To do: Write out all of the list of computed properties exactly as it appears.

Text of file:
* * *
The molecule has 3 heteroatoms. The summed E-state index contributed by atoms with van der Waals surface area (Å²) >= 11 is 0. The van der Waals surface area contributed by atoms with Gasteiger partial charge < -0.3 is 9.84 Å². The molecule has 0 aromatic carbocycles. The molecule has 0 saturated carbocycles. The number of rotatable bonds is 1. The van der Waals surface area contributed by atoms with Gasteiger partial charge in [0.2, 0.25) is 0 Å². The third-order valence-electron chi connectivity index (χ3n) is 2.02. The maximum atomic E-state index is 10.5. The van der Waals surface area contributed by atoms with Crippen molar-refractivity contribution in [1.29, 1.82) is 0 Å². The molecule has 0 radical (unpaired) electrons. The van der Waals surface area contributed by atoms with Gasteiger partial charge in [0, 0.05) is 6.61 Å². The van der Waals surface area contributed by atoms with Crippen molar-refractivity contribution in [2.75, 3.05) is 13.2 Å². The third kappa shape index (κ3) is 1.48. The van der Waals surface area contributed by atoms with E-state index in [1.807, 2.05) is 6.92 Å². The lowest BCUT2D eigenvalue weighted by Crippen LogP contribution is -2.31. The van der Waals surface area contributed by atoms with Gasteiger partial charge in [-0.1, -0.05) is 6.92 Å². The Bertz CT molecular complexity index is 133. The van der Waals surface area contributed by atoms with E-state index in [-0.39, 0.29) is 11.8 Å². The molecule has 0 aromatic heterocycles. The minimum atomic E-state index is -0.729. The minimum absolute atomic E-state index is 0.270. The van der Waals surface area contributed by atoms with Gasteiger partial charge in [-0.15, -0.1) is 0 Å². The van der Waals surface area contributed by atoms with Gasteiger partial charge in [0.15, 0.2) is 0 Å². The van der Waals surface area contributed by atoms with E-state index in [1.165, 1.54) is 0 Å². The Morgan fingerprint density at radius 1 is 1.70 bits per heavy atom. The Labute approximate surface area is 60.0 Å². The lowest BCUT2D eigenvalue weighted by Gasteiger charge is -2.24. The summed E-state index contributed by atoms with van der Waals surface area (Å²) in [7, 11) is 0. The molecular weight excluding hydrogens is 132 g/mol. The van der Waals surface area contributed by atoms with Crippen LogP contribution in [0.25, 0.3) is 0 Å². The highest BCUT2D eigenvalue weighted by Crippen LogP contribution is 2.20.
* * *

The molecule has 3 heteroatoms. The summed E-state index contributed by atoms with van der Waals surface area (Å²) >= 11 is 0. The van der Waals surface area contributed by atoms with Gasteiger partial charge < -0.3 is 9.84 Å². The molecule has 0 aromatic carbocycles. The molecule has 0 saturated carbocycles. The number of rotatable bonds is 1. The van der Waals surface area contributed by atoms with Gasteiger partial charge in [0.2, 0.25) is 0 Å². The third-order valence-electron chi connectivity index (χ3n) is 2.02. The maximum atomic E-state index is 10.5. The van der Waals surface area contributed by atoms with Crippen molar-refractivity contribution in [1.29, 1.82) is 0 Å². The molecule has 0 radical (unpaired) electrons. The van der Waals surface area contributed by atoms with Gasteiger partial charge in [0, 0.05) is 6.61 Å². The van der Waals surface area contributed by atoms with Crippen molar-refractivity contribution in [2.75, 3.05) is 13.2 Å². The third kappa shape index (κ3) is 1.48. The van der Waals surface area contributed by atoms with E-state index in [1.807, 2.05) is 6.92 Å². The lowest BCUT2D eigenvalue weighted by Crippen LogP contribution is -2.31. The van der Waals surface area contributed by atoms with Gasteiger partial charge in [-0.1, -0.05) is 6.92 Å². The Bertz CT molecular complexity index is 133. The van der Waals surface area contributed by atoms with E-state index in [-0.39, 0.29) is 11.8 Å². The molecule has 0 aromatic heterocycles. The minimum atomic E-state index is -0.729. The minimum absolute atomic E-state index is 0.270. The van der Waals surface area contributed by atoms with Gasteiger partial charge in [-0.15, -0.1) is 0 Å². The van der Waals surface area contributed by atoms with Gasteiger partial charge in [0.15, 0.2) is 0 Å². The van der Waals surface area contributed by atoms with E-state index in [1.165, 1.54) is 0 Å². The Morgan fingerprint density at radius 1 is 1.70 bits per heavy atom. The Labute approximate surface area is 60.0 Å². The lowest BCUT2D eigenvalue weighted by Gasteiger charge is -2.24. The summed E-state index contributed by atoms with van der Waals surface area (Å²) in [7, 11) is 0. The molecular weight excluding hydrogens is 132 g/mol. The van der Waals surface area contributed by atoms with Crippen LogP contribution in [0.25, 0.3) is 0 Å². The highest BCUT2D eigenvalue weighted by Crippen LogP contribution is 2.20.